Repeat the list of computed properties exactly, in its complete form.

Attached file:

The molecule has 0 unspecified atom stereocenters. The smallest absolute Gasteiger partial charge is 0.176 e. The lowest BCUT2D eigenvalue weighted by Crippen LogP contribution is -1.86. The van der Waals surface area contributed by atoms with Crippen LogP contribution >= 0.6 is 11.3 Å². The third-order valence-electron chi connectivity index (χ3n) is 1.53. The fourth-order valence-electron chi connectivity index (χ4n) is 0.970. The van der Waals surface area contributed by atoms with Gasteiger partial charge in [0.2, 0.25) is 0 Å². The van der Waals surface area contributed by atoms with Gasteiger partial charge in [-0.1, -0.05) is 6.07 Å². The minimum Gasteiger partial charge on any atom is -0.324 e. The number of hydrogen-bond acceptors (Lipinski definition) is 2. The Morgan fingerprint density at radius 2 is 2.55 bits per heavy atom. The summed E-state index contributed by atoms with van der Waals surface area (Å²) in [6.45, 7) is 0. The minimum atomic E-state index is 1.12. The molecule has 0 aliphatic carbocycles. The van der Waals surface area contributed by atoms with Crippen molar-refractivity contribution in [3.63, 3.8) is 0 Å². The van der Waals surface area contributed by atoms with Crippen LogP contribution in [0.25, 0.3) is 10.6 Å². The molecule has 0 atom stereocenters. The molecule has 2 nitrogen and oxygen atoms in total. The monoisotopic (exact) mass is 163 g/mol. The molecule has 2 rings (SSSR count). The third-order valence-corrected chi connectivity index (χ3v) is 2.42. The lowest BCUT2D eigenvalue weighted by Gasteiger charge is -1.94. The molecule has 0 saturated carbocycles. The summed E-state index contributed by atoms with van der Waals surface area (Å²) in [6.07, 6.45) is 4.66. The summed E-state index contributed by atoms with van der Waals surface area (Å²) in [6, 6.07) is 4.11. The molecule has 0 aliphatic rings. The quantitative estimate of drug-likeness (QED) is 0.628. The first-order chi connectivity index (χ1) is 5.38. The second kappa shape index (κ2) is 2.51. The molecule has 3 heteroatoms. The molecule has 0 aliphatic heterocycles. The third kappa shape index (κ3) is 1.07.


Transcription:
The molecule has 0 unspecified atom stereocenters. The smallest absolute Gasteiger partial charge is 0.176 e. The lowest BCUT2D eigenvalue weighted by Crippen LogP contribution is -1.86. The van der Waals surface area contributed by atoms with Crippen LogP contribution >= 0.6 is 11.3 Å². The third-order valence-electron chi connectivity index (χ3n) is 1.53. The fourth-order valence-electron chi connectivity index (χ4n) is 0.970. The van der Waals surface area contributed by atoms with Gasteiger partial charge in [0.2, 0.25) is 0 Å². The van der Waals surface area contributed by atoms with Gasteiger partial charge in [-0.1, -0.05) is 6.07 Å². The minimum Gasteiger partial charge on any atom is -0.324 e. The number of hydrogen-bond acceptors (Lipinski definition) is 2. The Morgan fingerprint density at radius 2 is 2.55 bits per heavy atom. The summed E-state index contributed by atoms with van der Waals surface area (Å²) in [6.45, 7) is 0. The minimum atomic E-state index is 1.12. The molecule has 0 aliphatic carbocycles. The van der Waals surface area contributed by atoms with Crippen molar-refractivity contribution in [3.63, 3.8) is 0 Å². The van der Waals surface area contributed by atoms with Crippen LogP contribution in [0.25, 0.3) is 10.6 Å². The molecule has 0 atom stereocenters. The molecule has 2 nitrogen and oxygen atoms in total. The monoisotopic (exact) mass is 163 g/mol. The molecule has 2 rings (SSSR count). The third-order valence-corrected chi connectivity index (χ3v) is 2.42. The lowest BCUT2D eigenvalue weighted by Gasteiger charge is -1.94. The molecule has 0 saturated carbocycles. The summed E-state index contributed by atoms with van der Waals surface area (Å²) in [6.07, 6.45) is 4.66. The summed E-state index contributed by atoms with van der Waals surface area (Å²) in [6, 6.07) is 4.11. The molecule has 0 aliphatic rings. The quantitative estimate of drug-likeness (QED) is 0.628. The first-order chi connectivity index (χ1) is 5.38. The second kappa shape index (κ2) is 2.51. The molecule has 3 heteroatoms. The molecule has 0 aliphatic heterocycles. The third kappa shape index (κ3) is 1.07.